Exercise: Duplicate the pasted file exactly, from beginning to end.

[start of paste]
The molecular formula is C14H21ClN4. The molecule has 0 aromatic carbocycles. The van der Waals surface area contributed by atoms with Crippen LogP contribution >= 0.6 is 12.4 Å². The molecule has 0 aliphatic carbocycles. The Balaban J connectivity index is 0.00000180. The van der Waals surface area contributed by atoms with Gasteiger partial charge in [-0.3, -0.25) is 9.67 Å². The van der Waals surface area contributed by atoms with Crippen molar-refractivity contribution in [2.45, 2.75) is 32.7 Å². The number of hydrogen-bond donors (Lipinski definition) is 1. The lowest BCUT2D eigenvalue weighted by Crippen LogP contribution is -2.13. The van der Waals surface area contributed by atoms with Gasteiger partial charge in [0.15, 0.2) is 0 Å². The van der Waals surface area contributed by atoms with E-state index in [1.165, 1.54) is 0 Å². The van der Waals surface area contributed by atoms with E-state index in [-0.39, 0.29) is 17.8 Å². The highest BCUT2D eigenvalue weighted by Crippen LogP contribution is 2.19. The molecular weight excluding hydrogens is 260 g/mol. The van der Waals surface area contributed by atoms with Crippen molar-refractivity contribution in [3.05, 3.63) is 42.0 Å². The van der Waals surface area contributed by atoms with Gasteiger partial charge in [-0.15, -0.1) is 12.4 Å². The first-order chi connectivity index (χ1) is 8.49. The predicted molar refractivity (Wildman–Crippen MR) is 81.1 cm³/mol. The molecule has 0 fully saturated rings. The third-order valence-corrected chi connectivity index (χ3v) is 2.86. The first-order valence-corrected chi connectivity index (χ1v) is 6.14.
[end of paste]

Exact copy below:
The molecular formula is C14H21ClN4. The molecule has 0 aromatic carbocycles. The van der Waals surface area contributed by atoms with Crippen LogP contribution >= 0.6 is 12.4 Å². The molecule has 0 aliphatic carbocycles. The Balaban J connectivity index is 0.00000180. The van der Waals surface area contributed by atoms with Gasteiger partial charge in [-0.3, -0.25) is 9.67 Å². The van der Waals surface area contributed by atoms with Crippen molar-refractivity contribution in [2.45, 2.75) is 32.7 Å². The number of hydrogen-bond donors (Lipinski definition) is 1. The lowest BCUT2D eigenvalue weighted by Crippen LogP contribution is -2.13. The van der Waals surface area contributed by atoms with Gasteiger partial charge in [0.15, 0.2) is 0 Å². The van der Waals surface area contributed by atoms with E-state index in [1.165, 1.54) is 0 Å². The van der Waals surface area contributed by atoms with E-state index in [-0.39, 0.29) is 17.8 Å². The highest BCUT2D eigenvalue weighted by Crippen LogP contribution is 2.19. The molecular weight excluding hydrogens is 260 g/mol. The van der Waals surface area contributed by atoms with Crippen molar-refractivity contribution in [3.05, 3.63) is 42.0 Å². The van der Waals surface area contributed by atoms with Gasteiger partial charge in [-0.15, -0.1) is 12.4 Å². The first-order chi connectivity index (χ1) is 8.49. The predicted molar refractivity (Wildman–Crippen MR) is 81.1 cm³/mol. The molecule has 0 fully saturated rings. The third-order valence-corrected chi connectivity index (χ3v) is 2.86. The first-order valence-corrected chi connectivity index (χ1v) is 6.14.